Expense vs. Depreciable Asset


S

studylogic06

What are some of your thoughts or general guidelines that you employ to
settle something like the following...

If in business, and I spend $2.95 on a cheap screwdriver, I'm going to
expense it even if the thing ends up lasting 10 yrs. If on the other
hand I buy a $50K Bobcat, then of coure it's an asset that I will have
to depreciate over 3 or 5 years or so. The extreme cases are easy. But
what about in the middle? What about an $80 hammer or a $300 power
tool?

Life-expectancy is the main "official" criterion... but no CPA is going
to demand his client expense his favorite $18 tape measure that he
expects to last 10 yrs in his car glove-box. So cost is sort of an
unofficial secondary criterion.

What are your cut-off points for this secondary criterion? Pretend I
come into your office with my tool box. All the tools are expected to
last 7 or 10 years. But some cost $5, some cost $500, and some others
are in between. However arbitrary, what are your own guidelines?

Thanks.
 
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S

Steve

What are some of your thoughts or general guidelines that you employ to
settle something like the following...

If in business, and I spend $2.95 on a cheap screwdriver, I'm going to
expense it even if the thing ends up lasting 10 yrs. If on the other
hand I buy a $50K Bobcat, then of coure it's an asset that I will have
to depreciate over 3 or 5 years or so. The extreme cases are easy. But
what about in the middle? What about an $80 hammer or a $300 power
tool?

Life-expectancy is the main "official" criterion... but no CPA is going
to demand his client expense his favorite $18 tape measure that he
expects to last 10 yrs in his car glove-box. So cost is sort of an
unofficial secondary criterion.

What are your cut-off points for this secondary criterion? Pretend I
come into your office with my tool box. All the tools are expected to
last 7 or 10 years. But some cost $5, some cost $500, and some others
are in between. However arbitrary, what are your own guidelines?

Thanks.
It depends on the size of the business and the amount of tool expenditures
but it would not be unreasonable for a small business to have a fixed asset
capitalization rate cutoff of $400. or $500. This would end up expensing
most tool purchases and not placing them on a fixed asset depreciation
system. There are some tax guidelines and you would have to stick with one
policy consistently for all tool purchases.




























































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P

Paul Thomas, CPA

What are some of your thoughts or general guidelines that you employ to
settle something like the following...

If in business, and I spend $2.95 on a cheap screwdriver, I'm going to
expense it even if the thing ends up lasting 10 yrs. If on the other
hand I buy a $50K Bobcat, then of coure it's an asset that I will have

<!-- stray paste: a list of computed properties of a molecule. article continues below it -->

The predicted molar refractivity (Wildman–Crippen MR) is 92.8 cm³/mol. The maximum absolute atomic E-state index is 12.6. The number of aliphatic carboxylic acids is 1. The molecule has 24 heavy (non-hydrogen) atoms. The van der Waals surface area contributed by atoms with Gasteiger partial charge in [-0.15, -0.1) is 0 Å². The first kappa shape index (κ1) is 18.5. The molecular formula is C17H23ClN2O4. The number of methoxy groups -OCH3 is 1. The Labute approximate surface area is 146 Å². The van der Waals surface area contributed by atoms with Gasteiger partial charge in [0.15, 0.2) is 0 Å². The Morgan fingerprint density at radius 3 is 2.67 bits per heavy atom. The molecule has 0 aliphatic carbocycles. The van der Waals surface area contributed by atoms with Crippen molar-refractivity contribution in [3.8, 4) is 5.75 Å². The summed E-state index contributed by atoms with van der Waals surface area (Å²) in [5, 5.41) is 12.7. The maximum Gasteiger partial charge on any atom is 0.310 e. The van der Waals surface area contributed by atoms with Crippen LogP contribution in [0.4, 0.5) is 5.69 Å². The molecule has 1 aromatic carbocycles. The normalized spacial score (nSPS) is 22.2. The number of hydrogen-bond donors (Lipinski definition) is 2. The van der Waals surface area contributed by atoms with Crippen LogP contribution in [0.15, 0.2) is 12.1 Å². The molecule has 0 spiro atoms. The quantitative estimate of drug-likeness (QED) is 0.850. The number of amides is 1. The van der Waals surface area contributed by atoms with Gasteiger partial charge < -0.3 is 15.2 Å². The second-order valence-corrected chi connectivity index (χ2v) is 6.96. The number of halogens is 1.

to depreciate over 3 or 5 years or so. The extreme cases are easy. But
what about in the middle? What about an $80 hammer or a $300 power
tool?

Life-expectancy is the main "official" criterion... but no CPA is going
to demand his client expense his favorite $18 tape measure that he
expects to last 10 yrs in his car glove-box. So cost is sort of an
unofficial secondary criterion.

What are your cut-off points for this secondary criterion? Pretend I
come into your office with my tool box. All the tools are expected to
last 7 or 10 years. But some cost $5, some cost $500, and some others
are in between. However arbitrary, what are your own guidelines?


It really depends on the size of the business, how those small items are
purchased (individually or at once), and what the business owner is trying
to accomplish. I hear-tell that the utility companies capitalize and
depreciate $3 trash cans. Then I hear about some businesses that will
expense out anything less than $1000. Shit, my whole first office (sans the
computer) cost less than a grand to furnish (pretty sure it was "used"
everything).

And if you are trying to get the balance sheet to look like you actually
~own~ something, and that it might impress the lender (and actually look
normal) to see furniture, fixtures, equipment, machinery, etc on the books
instead of a big fat $0 where fixed assets reside.
 
S

studylogic06

Correction:
Life-expectancy is the main "official" criterion... but no CPA is going
to demand his client ***depreciate*** his favorite $18 tape measure that he
expects to last 10 yrs in his car glove-box.
But seems you guys knew what I was getting at anyways... thanks for the
input.
 
B

~^ beancounter ~^

it also depends on if/how the business wants its income
statement impacted.....one can shelter taxable income
from the irs by expensing instead of capitalzing items
for tax purposes....if ya get my drift......some profitable
business love to expense big ticket items.....
 
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T

TKnTexas

I have only worked for one company that actually had detailed policy on
this, one of the national restaurant chains. If they life of the asset
was 3 years or older and the purchase price was $500 or higher, it met
that criteria for depreciation. When we merged with another chain they
had a $1000 cutoff. In the consolidation of policies we compromised
with the $750. Three were some items there were never capitalized,
microwaves being one that I remember. And there were a couple items
always capitalized, refrigeration compressors. Compressors didn't
always hit the $750 amount but they always extend the life of the
asset.
TK
 
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B

~^ beancounter ~^

i have a client with such excess earnings, they love to expense
and keep the shop @ "state of the art" levels .... expensing a
lot to "repairs and maintaince" ......
 

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